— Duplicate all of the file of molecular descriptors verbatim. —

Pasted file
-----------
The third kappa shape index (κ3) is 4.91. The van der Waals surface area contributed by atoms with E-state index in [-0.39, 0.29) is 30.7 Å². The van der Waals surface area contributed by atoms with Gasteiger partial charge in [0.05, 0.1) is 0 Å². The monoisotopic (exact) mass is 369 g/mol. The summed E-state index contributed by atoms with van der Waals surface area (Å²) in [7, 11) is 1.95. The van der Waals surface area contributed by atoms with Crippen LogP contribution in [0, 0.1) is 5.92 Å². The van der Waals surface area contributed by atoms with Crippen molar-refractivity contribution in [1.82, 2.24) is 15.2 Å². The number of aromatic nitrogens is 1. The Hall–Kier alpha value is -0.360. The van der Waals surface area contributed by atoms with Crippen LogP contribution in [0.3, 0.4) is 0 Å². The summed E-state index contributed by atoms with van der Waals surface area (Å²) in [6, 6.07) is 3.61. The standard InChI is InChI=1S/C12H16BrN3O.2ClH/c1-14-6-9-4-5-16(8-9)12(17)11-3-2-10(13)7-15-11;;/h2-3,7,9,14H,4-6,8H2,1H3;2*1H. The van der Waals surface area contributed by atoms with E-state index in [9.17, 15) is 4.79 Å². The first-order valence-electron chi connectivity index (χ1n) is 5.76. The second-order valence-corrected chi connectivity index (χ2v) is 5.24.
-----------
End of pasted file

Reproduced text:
The third kappa shape index (κ3) is 4.91. The van der Waals surface area contributed by atoms with E-state index in [-0.39, 0.29) is 30.7 Å². The van der Waals surface area contributed by atoms with Gasteiger partial charge in [0.05, 0.1) is 0 Å². The monoisotopic (exact) mass is 369 g/mol. The summed E-state index contributed by atoms with van der Waals surface area (Å²) in [7, 11) is 1.95. The van der Waals surface area contributed by atoms with Crippen LogP contribution in [0, 0.1) is 5.92 Å². The van der Waals surface area contributed by atoms with Crippen molar-refractivity contribution in [1.82, 2.24) is 15.2 Å². The number of aromatic nitrogens is 1. The Hall–Kier alpha value is -0.360. The van der Waals surface area contributed by atoms with Crippen LogP contribution in [0.3, 0.4) is 0 Å². The summed E-state index contributed by atoms with van der Waals surface area (Å²) in [6, 6.07) is 3.61. The standard InChI is InChI=1S/C12H16BrN3O.2ClH/c1-14-6-9-4-5-16(8-9)12(17)11-3-2-10(13)7-15-11;;/h2-3,7,9,14H,4-6,8H2,1H3;2*1H. The van der Waals surface area contributed by atoms with E-state index in [9.17, 15) is 4.79 Å². The first-order valence-electron chi connectivity index (χ1n) is 5.76. The second-order valence-corrected chi connectivity index (χ2v) is 5.24.